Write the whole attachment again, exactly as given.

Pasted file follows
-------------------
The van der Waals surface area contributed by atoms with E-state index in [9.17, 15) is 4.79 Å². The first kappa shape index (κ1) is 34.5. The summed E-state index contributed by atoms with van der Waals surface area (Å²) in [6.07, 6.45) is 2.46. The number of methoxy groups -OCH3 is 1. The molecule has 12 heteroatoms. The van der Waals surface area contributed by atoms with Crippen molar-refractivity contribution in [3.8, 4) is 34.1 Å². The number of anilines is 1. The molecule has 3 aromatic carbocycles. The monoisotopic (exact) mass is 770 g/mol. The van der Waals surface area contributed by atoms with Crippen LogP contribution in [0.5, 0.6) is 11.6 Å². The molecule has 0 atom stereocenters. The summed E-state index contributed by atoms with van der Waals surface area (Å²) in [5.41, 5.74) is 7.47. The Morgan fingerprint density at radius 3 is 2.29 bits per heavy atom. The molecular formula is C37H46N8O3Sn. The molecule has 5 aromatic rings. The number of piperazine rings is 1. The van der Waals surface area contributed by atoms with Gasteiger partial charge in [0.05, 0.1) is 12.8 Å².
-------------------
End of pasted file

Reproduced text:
The van der Waals surface area contributed by atoms with E-state index in [9.17, 15) is 4.79 Å². The first kappa shape index (κ1) is 34.5. The summed E-state index contributed by atoms with van der Waals surface area (Å²) in [6.07, 6.45) is 2.46. The number of methoxy groups -OCH3 is 1. The molecule has 12 heteroatoms. The van der Waals surface area contributed by atoms with Crippen molar-refractivity contribution in [3.8, 4) is 34.1 Å². The number of anilines is 1. The molecule has 3 aromatic carbocycles. The monoisotopic (exact) mass is 770 g/mol. The van der Waals surface area contributed by atoms with Crippen LogP contribution in [0.5, 0.6) is 11.6 Å². The molecule has 0 atom stereocenters. The summed E-state index contributed by atoms with van der Waals surface area (Å²) in [5.41, 5.74) is 7.47. The Morgan fingerprint density at radius 3 is 2.29 bits per heavy atom. The molecular formula is C37H46N8O3Sn. The molecule has 5 aromatic rings. The number of piperazine rings is 1. The van der Waals surface area contributed by atoms with Gasteiger partial charge in [0.05, 0.1) is 12.8 Å².